Ham, eggs, and corn cake: a Nebraska Territory diary
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- Ham, Eggs, and Corn Cake.
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Three years after the Kansas-Nebraska Act embroiled the plains states in a struggle that presaged the war to come, the irrepressible Erastus F. Beadle left his home in Buffalo, New York, and set out for the territories to see about some land. Specifically, Beadle had a stake in the Sulphur Springs Land Company, an enterprise that proposed to build the community of Saratoga just north of Omaha for prospective settlers, who were arriving by the boatload.
In diary pages and letters home, Beadle noted his impressions--the details, anecdotes, and characters that filled his days--and in doing so, left a remarkable record of a bygone way of life in the American West. Beginning with his three-month journey westward, Beadle takes us from the hardships and amusements of travel on the "Big Muddy" to the magnificent sight of a prairie fire at night, from the political propaganda abroad in the "slavery stronghold" of Kansas to the realities of doing business on the Nebraska frontier.
Whether describing roads or water routes, mishaps or accommodations, finances, politics, or daily life, Beadle writes with an immediacy and character that make his diary as entertaining as it is informative--a living, intimate chapter of American history. This is a wonderful first person account that provides an intimate record of a period of American history. He meets several individuals as he wends his way to Omaha who live or lived in "Bloody Kansas," a region seething with discord between slavery and anti-slavery forces.
One woman Beadle encounters on a steamboat actually fled from the carnage at Lawrence. When offered a job in Kansas, Beadle politely turns it down--probably due in part to the political problems in that state--even though the salary is quite large.
He also meets a man who claimed to have married the widow of William Morgan, the person supposedly murdered by Freemasons in New York back in the s, an event that touched off massive anti-Masonic outrages. When in Omaha, Beadle meets several Indians and laments the difficult conditions faced by Native Americans in the face of enormous white immigration into the region. Erastus Beadle's job in Omaha was with the Sulphur Springs Land Company, an organization set up to develop a city just outside of Omaha called Saratoga. The boosters in this company envisioned a place with a grand hotel, bustling streets, and hundreds of occupied homes.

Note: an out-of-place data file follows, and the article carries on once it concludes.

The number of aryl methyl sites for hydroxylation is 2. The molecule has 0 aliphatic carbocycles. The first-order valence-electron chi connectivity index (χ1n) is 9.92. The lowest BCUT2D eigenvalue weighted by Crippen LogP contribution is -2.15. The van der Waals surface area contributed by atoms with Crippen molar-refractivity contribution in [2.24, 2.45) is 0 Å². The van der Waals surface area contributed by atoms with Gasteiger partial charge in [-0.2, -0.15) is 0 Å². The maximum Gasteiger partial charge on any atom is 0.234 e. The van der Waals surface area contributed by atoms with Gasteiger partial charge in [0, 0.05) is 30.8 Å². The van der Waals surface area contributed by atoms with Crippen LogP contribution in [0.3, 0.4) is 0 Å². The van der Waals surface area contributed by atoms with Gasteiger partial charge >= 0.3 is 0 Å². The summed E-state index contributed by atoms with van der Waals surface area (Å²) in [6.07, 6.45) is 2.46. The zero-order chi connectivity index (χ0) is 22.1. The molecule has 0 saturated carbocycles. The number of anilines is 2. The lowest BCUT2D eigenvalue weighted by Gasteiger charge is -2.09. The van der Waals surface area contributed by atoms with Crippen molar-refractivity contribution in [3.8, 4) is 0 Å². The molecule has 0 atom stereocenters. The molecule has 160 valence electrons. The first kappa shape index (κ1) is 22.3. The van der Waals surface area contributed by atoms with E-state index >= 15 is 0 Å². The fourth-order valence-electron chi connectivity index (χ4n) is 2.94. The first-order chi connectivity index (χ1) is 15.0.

Saratoga eventually failed due to an economic bust in the late s that caused bank failures and declining property values. When Beadle was there, however, the place was booming. He sold plots, surveyed, helped bring in supplies, and did whatever else was needed to bring Saratoga to fruition. At some point, Beadle tired of his job, resigned his post, and acquired a huge tract of land he subsequently named Rock Brook Farm near Center Street here in Omaha; predictably, a shopping center sits there now.
The lure of farming a large plot of land wasn't enough to hold his attention, and he returned to his home state of New York and his family. Many of Beadle's observations alternate between levity and misfortune. The conditions he describes concerning steamboat travel up the Missouri River are often humorous, as people jockey for sleeping space in cramped quarters or dine on atrocious foods.
What really takes the cake are his complaints about Omaha's weather. Anyone who lives here will read this account and know not a lot has changed since the s.go to link
- Ham, Eggs, and Corn Cake: A Nebraska Territory Diary by Erastus F. Beadle
Beadle describes, for example, frigid conditions towards the end of April that left ice two inches thick in his water basin. The appearance of snow in the same month is a source of profound mystery to the writer, as is the reality of a frigid, windy day followed by heat and humidity the next. Welcome to Nebraska, Mr. Closely associated with his gripes about the inclement conditions are complaints about his medical condition. The writer, like most people living in the nineteenth century, worries endlessly about the most mundane coughs, sneezes, or rashes.
Repeatedly, Beadle describes in detail how someone he has met either is sick or suddenly dies after a sickness. His own coughing fits that appear after arriving in Omaha worry him, as do the emergence of bodily aches and painful boils. The knowledge after the fact that someone he traveled with on a steamboat had smallpox sends him into fits. Historians of Nebraska or other Midwestern states should probably read it, students in the area could use it for papers, or residents of Omaha might like to read it just to see what certain parts of the city once looked like.
I found it a quick read, full of intriguing information and memorable anecdotes. I would like to say that traveling to Omaha is a lot easier that last time I checked. We just upgraded from stagecoaches to automobiles a few years ago, and we hardly travel by steamboat anymore since we heard about those flying chariot thingies a few months back.
Seriously, give it a shot if you like nineteenth century travelogues.
November 25, - Published on Amazon.